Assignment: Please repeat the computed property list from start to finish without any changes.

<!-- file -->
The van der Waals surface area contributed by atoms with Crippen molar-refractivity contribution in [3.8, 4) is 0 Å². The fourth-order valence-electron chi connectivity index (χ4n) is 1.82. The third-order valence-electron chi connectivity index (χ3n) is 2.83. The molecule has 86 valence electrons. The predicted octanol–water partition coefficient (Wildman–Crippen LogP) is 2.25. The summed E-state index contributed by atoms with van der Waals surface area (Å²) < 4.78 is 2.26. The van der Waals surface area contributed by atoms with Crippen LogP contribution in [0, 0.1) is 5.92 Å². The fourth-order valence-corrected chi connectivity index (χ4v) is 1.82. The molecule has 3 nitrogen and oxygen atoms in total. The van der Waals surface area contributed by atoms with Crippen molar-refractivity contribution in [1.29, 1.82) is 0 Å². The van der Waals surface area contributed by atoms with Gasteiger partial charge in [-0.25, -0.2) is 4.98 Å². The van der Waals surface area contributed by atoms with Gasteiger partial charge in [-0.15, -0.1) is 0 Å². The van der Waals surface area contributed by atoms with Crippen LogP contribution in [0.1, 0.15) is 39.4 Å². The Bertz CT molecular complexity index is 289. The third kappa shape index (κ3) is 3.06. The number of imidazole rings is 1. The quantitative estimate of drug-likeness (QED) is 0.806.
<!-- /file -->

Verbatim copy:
The van der Waals surface area contributed by atoms with Crippen molar-refractivity contribution in [3.8, 4) is 0 Å². The fourth-order valence-electron chi connectivity index (χ4n) is 1.82. The third-order valence-electron chi connectivity index (χ3n) is 2.83. The molecule has 86 valence electrons. The predicted octanol–water partition coefficient (Wildman–Crippen LogP) is 2.25. The summed E-state index contributed by atoms with van der Waals surface area (Å²) < 4.78 is 2.26. The van der Waals surface area contributed by atoms with Crippen LogP contribution in [0, 0.1) is 5.92 Å². The fourth-order valence-corrected chi connectivity index (χ4v) is 1.82. The molecule has 3 nitrogen and oxygen atoms in total. The van der Waals surface area contributed by atoms with Crippen molar-refractivity contribution in [1.29, 1.82) is 0 Å². The van der Waals surface area contributed by atoms with Gasteiger partial charge in [-0.25, -0.2) is 4.98 Å². The van der Waals surface area contributed by atoms with Gasteiger partial charge in [-0.15, -0.1) is 0 Å². The van der Waals surface area contributed by atoms with Crippen LogP contribution in [0.1, 0.15) is 39.4 Å². The Bertz CT molecular complexity index is 289. The third kappa shape index (κ3) is 3.06. The number of imidazole rings is 1. The quantitative estimate of drug-likeness (QED) is 0.806.